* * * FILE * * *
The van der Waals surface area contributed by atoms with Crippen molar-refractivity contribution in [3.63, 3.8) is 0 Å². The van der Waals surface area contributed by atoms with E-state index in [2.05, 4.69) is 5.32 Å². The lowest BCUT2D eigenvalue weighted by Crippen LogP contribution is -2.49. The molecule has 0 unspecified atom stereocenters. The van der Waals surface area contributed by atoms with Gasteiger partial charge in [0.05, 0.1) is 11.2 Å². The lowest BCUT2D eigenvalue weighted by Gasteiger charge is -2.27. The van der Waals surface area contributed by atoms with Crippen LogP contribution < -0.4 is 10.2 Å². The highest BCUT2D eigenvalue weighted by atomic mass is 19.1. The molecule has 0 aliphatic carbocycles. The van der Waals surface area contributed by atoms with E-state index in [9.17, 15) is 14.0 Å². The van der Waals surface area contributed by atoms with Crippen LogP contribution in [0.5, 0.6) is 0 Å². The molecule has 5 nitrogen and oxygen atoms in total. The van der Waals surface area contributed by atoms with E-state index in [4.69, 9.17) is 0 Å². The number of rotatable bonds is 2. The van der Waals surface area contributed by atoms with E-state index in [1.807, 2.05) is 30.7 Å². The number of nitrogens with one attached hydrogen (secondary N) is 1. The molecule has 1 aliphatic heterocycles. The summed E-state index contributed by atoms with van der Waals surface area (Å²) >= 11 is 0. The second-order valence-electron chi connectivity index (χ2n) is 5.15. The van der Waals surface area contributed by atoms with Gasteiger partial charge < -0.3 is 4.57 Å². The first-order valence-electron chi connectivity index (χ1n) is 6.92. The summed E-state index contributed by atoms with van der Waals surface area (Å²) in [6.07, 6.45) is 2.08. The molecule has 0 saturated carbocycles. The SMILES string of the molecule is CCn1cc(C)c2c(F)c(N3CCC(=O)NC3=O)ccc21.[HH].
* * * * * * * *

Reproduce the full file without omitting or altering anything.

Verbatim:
The van der Waals surface area contributed by atoms with Crippen molar-refractivity contribution in [3.63, 3.8) is 0 Å². The van der Waals surface area contributed by atoms with E-state index in [2.05, 4.69) is 5.32 Å². The lowest BCUT2D eigenvalue weighted by Crippen LogP contribution is -2.49. The molecule has 0 unspecified atom stereocenters. The van der Waals surface area contributed by atoms with Gasteiger partial charge in [0.05, 0.1) is 11.2 Å². The lowest BCUT2D eigenvalue weighted by Gasteiger charge is -2.27. The van der Waals surface area contributed by atoms with Crippen LogP contribution < -0.4 is 10.2 Å². The highest BCUT2D eigenvalue weighted by atomic mass is 19.1. The molecule has 0 aliphatic carbocycles. The van der Waals surface area contributed by atoms with E-state index in [9.17, 15) is 14.0 Å². The van der Waals surface area contributed by atoms with Crippen LogP contribution in [0.5, 0.6) is 0 Å². The molecule has 5 nitrogen and oxygen atoms in total. The van der Waals surface area contributed by atoms with E-state index in [4.69, 9.17) is 0 Å². The number of rotatable bonds is 2. The van der Waals surface area contributed by atoms with E-state index in [1.807, 2.05) is 30.7 Å². The number of nitrogens with one attached hydrogen (secondary N) is 1. The molecule has 1 aliphatic heterocycles. The summed E-state index contributed by atoms with van der Waals surface area (Å²) >= 11 is 0. The second-order valence-electron chi connectivity index (χ2n) is 5.15. The van der Waals surface area contributed by atoms with Gasteiger partial charge < -0.3 is 4.57 Å². The first-order valence-electron chi connectivity index (χ1n) is 6.92. The summed E-state index contributed by atoms with van der Waals surface area (Å²) in [6.07, 6.45) is 2.08. The molecule has 0 saturated carbocycles. The SMILES string of the molecule is CCn1cc(C)c2c(F)c(N3CCC(=O)NC3=O)ccc21.[HH].